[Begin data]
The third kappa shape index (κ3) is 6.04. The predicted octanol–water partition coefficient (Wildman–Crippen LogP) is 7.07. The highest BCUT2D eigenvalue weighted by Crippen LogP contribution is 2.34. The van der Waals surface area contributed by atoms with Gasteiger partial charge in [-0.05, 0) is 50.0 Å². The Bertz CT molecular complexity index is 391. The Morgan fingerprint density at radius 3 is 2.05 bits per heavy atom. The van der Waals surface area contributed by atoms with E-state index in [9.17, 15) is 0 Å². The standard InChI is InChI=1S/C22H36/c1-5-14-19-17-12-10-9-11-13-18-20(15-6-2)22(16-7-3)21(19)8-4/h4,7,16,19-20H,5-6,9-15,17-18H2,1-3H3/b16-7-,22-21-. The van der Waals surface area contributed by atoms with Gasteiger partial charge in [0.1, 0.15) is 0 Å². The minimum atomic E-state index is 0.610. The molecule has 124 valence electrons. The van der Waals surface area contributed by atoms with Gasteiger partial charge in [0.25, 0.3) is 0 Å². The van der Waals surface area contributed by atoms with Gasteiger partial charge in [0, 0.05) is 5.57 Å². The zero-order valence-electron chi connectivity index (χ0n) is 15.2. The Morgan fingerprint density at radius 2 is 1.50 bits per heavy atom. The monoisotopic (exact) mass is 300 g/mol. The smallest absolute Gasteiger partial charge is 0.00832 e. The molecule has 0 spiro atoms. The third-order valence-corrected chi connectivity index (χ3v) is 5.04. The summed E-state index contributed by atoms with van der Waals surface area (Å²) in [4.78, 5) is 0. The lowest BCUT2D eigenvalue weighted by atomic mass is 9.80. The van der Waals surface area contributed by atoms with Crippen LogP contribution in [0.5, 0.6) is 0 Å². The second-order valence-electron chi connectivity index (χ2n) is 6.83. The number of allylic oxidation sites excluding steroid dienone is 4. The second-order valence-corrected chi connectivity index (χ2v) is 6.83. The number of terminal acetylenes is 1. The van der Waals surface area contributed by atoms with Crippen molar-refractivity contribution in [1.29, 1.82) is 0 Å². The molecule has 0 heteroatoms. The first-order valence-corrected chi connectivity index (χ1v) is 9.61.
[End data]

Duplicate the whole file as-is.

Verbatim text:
The third kappa shape index (κ3) is 6.04. The predicted octanol–water partition coefficient (Wildman–Crippen LogP) is 7.07. The highest BCUT2D eigenvalue weighted by Crippen LogP contribution is 2.34. The van der Waals surface area contributed by atoms with Gasteiger partial charge in [-0.05, 0) is 50.0 Å². The Bertz CT molecular complexity index is 391. The Morgan fingerprint density at radius 3 is 2.05 bits per heavy atom. The van der Waals surface area contributed by atoms with E-state index in [9.17, 15) is 0 Å². The standard InChI is InChI=1S/C22H36/c1-5-14-19-17-12-10-9-11-13-18-20(15-6-2)22(16-7-3)21(19)8-4/h4,7,16,19-20H,5-6,9-15,17-18H2,1-3H3/b16-7-,22-21-. The van der Waals surface area contributed by atoms with Gasteiger partial charge in [0.1, 0.15) is 0 Å². The minimum atomic E-state index is 0.610. The molecule has 124 valence electrons. The van der Waals surface area contributed by atoms with Gasteiger partial charge in [0.25, 0.3) is 0 Å². The van der Waals surface area contributed by atoms with Gasteiger partial charge in [0, 0.05) is 5.57 Å². The zero-order valence-electron chi connectivity index (χ0n) is 15.2. The Morgan fingerprint density at radius 2 is 1.50 bits per heavy atom. The monoisotopic (exact) mass is 300 g/mol. The smallest absolute Gasteiger partial charge is 0.00832 e. The molecule has 0 spiro atoms. The third-order valence-corrected chi connectivity index (χ3v) is 5.04. The summed E-state index contributed by atoms with van der Waals surface area (Å²) in [4.78, 5) is 0. The lowest BCUT2D eigenvalue weighted by atomic mass is 9.80. The van der Waals surface area contributed by atoms with Crippen LogP contribution in [0.5, 0.6) is 0 Å². The second-order valence-electron chi connectivity index (χ2n) is 6.83. The number of allylic oxidation sites excluding steroid dienone is 4. The second-order valence-corrected chi connectivity index (χ2v) is 6.83. The number of terminal acetylenes is 1. The van der Waals surface area contributed by atoms with Crippen molar-refractivity contribution in [1.29, 1.82) is 0 Å². The molecule has 0 heteroatoms. The first-order valence-corrected chi connectivity index (χ1v) is 9.61.